One year after Parliament fire, restoration has yet to start


(Picture: City of Cape Town)

It’s a year since the devastating Parliament fire.

The inferno tore through at least five floors of the National Assembly and the adjacent Old Assembly wing, collapsing the roof and gutting offices.

In a statement Parliaments presiding officers say they are indebted to the extraordinary and selfless efforts of the firefighters for their prompt response. It acknowledges that they prevented the fire from spreading to other parts of the building and causing even greater damage.

It’s projected that it will cost more than R2 billion and take at least three years to restore Parliament to its former self. The money has already been made available by Treasury and a further R118 million has been allocated to the national legislature to deal with interim relocation costs.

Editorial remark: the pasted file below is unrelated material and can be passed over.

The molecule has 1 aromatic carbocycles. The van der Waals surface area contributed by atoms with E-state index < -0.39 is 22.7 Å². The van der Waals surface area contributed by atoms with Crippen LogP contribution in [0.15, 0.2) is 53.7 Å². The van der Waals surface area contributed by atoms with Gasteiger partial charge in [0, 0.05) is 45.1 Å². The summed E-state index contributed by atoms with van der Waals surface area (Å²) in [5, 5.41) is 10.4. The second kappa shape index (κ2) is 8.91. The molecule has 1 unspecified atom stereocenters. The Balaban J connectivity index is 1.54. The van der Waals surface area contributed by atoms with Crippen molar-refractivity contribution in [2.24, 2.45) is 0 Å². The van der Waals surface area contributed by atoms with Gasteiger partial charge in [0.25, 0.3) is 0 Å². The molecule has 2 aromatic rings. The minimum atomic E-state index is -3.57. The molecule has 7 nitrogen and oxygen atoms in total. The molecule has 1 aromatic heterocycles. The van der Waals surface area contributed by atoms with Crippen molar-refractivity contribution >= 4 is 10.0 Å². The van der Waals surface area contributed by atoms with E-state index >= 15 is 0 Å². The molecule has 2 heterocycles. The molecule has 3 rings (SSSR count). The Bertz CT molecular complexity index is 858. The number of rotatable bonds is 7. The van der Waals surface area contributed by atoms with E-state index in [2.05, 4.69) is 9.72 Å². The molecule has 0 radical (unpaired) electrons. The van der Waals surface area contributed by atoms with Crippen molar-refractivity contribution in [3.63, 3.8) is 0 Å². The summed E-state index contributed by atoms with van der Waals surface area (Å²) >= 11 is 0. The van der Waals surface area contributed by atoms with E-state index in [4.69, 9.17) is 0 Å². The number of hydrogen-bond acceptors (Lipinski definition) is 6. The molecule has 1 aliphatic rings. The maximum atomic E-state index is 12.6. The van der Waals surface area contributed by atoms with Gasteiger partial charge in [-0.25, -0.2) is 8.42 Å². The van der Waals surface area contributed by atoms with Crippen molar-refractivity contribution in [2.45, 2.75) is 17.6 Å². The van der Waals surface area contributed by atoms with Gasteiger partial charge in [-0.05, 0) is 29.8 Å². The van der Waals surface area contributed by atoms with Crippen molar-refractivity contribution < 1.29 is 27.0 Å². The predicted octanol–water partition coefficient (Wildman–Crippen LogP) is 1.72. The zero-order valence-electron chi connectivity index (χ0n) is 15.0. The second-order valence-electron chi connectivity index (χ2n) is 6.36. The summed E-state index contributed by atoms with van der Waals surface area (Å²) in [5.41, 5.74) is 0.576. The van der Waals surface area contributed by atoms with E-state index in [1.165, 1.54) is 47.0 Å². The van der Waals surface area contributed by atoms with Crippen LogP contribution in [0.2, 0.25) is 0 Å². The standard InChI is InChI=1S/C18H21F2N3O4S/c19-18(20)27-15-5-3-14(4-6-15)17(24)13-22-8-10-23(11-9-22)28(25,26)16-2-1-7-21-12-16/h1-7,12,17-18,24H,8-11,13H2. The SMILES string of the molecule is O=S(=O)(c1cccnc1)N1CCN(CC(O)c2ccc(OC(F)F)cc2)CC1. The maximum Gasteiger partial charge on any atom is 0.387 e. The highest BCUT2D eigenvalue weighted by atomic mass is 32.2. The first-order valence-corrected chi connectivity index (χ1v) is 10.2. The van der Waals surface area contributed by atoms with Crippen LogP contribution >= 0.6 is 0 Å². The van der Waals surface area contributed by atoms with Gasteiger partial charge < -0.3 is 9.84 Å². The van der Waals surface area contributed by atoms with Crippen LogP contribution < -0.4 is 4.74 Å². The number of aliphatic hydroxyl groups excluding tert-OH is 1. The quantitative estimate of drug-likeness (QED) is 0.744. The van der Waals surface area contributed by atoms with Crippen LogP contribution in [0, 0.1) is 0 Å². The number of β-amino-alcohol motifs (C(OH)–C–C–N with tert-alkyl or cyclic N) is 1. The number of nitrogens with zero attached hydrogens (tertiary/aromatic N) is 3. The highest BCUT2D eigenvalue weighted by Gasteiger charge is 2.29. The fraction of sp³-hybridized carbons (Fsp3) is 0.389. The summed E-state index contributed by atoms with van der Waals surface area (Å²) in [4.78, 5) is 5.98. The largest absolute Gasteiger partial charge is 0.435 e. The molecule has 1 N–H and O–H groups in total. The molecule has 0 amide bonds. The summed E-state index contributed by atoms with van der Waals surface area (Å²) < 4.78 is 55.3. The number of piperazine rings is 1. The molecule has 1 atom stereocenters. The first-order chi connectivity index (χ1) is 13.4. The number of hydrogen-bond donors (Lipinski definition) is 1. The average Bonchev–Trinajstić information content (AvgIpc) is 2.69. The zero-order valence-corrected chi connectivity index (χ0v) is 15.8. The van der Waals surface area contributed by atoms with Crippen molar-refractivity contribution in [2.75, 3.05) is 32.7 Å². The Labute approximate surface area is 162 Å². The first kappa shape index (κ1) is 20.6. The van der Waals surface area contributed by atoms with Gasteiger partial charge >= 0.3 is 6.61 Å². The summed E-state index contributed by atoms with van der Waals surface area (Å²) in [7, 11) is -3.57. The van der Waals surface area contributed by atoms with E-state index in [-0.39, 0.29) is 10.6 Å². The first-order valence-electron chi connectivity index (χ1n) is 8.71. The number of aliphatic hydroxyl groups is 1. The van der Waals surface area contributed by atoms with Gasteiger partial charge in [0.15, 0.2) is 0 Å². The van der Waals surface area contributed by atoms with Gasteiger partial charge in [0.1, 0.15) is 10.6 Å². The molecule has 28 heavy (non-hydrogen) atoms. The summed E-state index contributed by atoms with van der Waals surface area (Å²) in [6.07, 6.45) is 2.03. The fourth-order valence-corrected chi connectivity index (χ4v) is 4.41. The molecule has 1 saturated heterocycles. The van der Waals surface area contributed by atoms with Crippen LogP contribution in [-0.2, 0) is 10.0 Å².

At least one person, Zandile Mafe has been arrested in connection with the fire. He is facing charges of arson and terrorism. He is expected to appear in the Cape High Court later this month. But his legal representatives have maintained that the homeless man is being used as a scapegoat for the State’s failures.

A report compiled by the City’s Fire and Rescue Service revealed that there were a number of problems regarding Parliament’s fire safety system. Among them was that the sprinklers were last serviced in 2017 and the sprinkler control valve on the southern part of the Old Assembly Building did not activate.

The National Assembly’s sprinkler valve was also not serviced and appeared to be closed.

The Fire Service also did not receive any fire alarm from both buildings.

However the City says it’s not an official fire report on the incident, but is for information purposes and provided observations of the fire safety officers who worked on the scene.


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